Stopping by the pharmacy yesterday afternoon, I walked to the counter at the back of the store and that’s when I saw her. I recognized her immediately. The addict.
It wasn’t her fishnet knee-highs that told me, or her messy black hair, or her bare navel. It was the color of her skin.
Also the way she fidgeted.
And the way she trained a keen eye on the three pharmacists whose heads knocked together, scrutinizing a printed paper script behind the counter. The way she bit her fingernails, and tried not to rock on the balls of her feet.
I had handed my script for Topamax to the technician and was lining up my questions since it’s a new medication for my migraines. I was also distracted by the fact that this was one of the pharmacies where I used to get my drugs. Used to sit in one of the vinyl chairs and keep an eagle eye trained on the pharmacist, just like this woman.
She was standing next to me, black curly hair unkempt, green T-shirt riding above a slack belly, fingertips with bitten nails constantly adjusting black-fishnet knee-highs. She looks like an addict, I thought latently, and told myself I was wrong. Then I looked at her face, the colorlessness of her cheeks, the dark circles beneath her haunted eyes, and I was sure I was right.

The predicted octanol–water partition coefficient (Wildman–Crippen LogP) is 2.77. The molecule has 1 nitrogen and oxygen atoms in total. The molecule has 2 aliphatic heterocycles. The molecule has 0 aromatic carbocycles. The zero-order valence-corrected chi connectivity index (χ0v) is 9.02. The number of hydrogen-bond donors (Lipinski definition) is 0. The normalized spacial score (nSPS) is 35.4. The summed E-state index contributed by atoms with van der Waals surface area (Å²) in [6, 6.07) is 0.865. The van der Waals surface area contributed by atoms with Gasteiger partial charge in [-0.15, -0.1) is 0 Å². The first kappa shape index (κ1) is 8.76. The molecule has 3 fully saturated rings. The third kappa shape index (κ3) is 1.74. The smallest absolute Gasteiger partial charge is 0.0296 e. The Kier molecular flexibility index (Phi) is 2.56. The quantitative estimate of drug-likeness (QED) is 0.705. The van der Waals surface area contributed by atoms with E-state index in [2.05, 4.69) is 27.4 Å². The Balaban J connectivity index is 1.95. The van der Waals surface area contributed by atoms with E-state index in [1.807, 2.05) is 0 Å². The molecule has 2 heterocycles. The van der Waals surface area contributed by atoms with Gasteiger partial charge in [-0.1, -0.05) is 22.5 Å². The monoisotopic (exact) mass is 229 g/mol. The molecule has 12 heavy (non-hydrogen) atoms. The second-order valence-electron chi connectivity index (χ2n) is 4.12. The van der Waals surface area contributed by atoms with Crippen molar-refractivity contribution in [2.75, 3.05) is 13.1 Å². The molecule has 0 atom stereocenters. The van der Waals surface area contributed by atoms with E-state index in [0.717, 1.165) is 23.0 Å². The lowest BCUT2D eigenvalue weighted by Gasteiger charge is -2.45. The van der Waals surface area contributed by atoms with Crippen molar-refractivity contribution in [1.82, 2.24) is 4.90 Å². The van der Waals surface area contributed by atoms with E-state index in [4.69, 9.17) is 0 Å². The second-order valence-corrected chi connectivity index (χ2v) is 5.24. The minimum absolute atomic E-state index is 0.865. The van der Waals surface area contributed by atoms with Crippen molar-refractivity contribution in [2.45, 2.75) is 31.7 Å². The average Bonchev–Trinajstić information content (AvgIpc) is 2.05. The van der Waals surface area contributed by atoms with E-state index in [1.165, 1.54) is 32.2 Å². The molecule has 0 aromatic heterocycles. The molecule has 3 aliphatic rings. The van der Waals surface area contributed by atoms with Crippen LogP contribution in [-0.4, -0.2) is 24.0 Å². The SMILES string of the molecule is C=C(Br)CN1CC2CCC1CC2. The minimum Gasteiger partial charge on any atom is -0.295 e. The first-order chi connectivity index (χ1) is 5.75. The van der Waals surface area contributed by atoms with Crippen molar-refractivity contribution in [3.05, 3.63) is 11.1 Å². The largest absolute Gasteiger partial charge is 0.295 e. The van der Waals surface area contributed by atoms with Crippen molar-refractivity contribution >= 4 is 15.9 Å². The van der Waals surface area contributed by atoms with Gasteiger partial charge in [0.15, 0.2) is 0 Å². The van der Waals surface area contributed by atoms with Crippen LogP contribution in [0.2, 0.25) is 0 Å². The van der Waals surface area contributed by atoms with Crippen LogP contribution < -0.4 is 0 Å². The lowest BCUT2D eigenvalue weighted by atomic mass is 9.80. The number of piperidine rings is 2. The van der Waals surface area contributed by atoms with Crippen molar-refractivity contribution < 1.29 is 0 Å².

The staff came to a kind of agreement and the head pharmacist (whose face I recognized) brought the script back to her, and I heard her breath draw in between clenched teeth. Because she knew she would not get what she was so obviously desperate for.
I’ve had multiple pharmacists working over one of my scripts in days gone by. And the four words she spoke were words that I myself used to try to inflect with neutrality and intelligence:
“Is there a problem?”
The pharmacist said the doctor’s intent had been clear: he MEANT three per day, but he had not written a total count, so they could not fill the prescription. They could not write it in; they could not call him, he could not fax a new one, because the drug called for was (I was not surprised to hear him say) “a Schedule II narcotic” and federal law prohibited any of those changes.
She’d have to take the script back to the doctor and get him to write a new one.
I remembered being in similar binds: my physician forgetting to sign the script, specifying the wrong dosage, the wrong total amount, the wrong date. Every detail on a Schedule II opioid script has to be letter-perfect. When you’re in desperate straits, sweating, withdrawing, it’s difficult to focus on the details. You just want what you want.
As the technician processed my Topamax order the girl snatched her script and left the pharmacist speaking in mid-sentence, not even bothering to hide her rage. Two minutes later, outside, I looked for her, hoping to talk with her, but of course she was gone.